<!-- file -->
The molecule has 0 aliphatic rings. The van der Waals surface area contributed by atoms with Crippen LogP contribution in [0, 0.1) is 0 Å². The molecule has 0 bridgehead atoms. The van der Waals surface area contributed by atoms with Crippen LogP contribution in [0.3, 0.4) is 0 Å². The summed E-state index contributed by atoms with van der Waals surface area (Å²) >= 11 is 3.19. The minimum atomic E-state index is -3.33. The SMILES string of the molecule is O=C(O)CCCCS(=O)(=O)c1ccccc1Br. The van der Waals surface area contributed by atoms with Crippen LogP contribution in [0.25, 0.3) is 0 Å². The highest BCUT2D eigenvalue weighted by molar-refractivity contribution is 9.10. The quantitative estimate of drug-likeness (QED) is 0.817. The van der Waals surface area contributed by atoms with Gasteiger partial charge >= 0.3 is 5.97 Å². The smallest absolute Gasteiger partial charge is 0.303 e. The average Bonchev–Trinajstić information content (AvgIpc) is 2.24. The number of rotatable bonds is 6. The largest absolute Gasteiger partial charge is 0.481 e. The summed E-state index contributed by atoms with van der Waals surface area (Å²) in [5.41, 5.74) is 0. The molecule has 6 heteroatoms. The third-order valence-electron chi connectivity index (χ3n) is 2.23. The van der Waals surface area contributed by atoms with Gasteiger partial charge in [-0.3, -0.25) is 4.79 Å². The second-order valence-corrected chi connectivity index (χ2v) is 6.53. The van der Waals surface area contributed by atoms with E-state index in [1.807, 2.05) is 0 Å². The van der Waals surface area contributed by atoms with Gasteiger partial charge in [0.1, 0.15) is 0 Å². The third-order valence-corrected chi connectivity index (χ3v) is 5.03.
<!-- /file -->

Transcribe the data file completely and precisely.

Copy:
The molecule has 0 aliphatic rings. The van der Waals surface area contributed by atoms with Crippen LogP contribution in [0, 0.1) is 0 Å². The molecule has 0 bridgehead atoms. The van der Waals surface area contributed by atoms with Crippen LogP contribution in [0.3, 0.4) is 0 Å². The summed E-state index contributed by atoms with van der Waals surface area (Å²) >= 11 is 3.19. The minimum atomic E-state index is -3.33. The SMILES string of the molecule is O=C(O)CCCCS(=O)(=O)c1ccccc1Br. The van der Waals surface area contributed by atoms with Crippen LogP contribution in [0.25, 0.3) is 0 Å². The highest BCUT2D eigenvalue weighted by molar-refractivity contribution is 9.10. The quantitative estimate of drug-likeness (QED) is 0.817. The van der Waals surface area contributed by atoms with Gasteiger partial charge >= 0.3 is 5.97 Å². The smallest absolute Gasteiger partial charge is 0.303 e. The average Bonchev–Trinajstić information content (AvgIpc) is 2.24. The number of rotatable bonds is 6. The largest absolute Gasteiger partial charge is 0.481 e. The summed E-state index contributed by atoms with van der Waals surface area (Å²) in [5.41, 5.74) is 0. The molecule has 6 heteroatoms. The third-order valence-electron chi connectivity index (χ3n) is 2.23. The van der Waals surface area contributed by atoms with Gasteiger partial charge in [-0.3, -0.25) is 4.79 Å². The second-order valence-corrected chi connectivity index (χ2v) is 6.53. The van der Waals surface area contributed by atoms with E-state index in [1.807, 2.05) is 0 Å². The van der Waals surface area contributed by atoms with Gasteiger partial charge in [0.1, 0.15) is 0 Å². The third-order valence-corrected chi connectivity index (χ3v) is 5.03.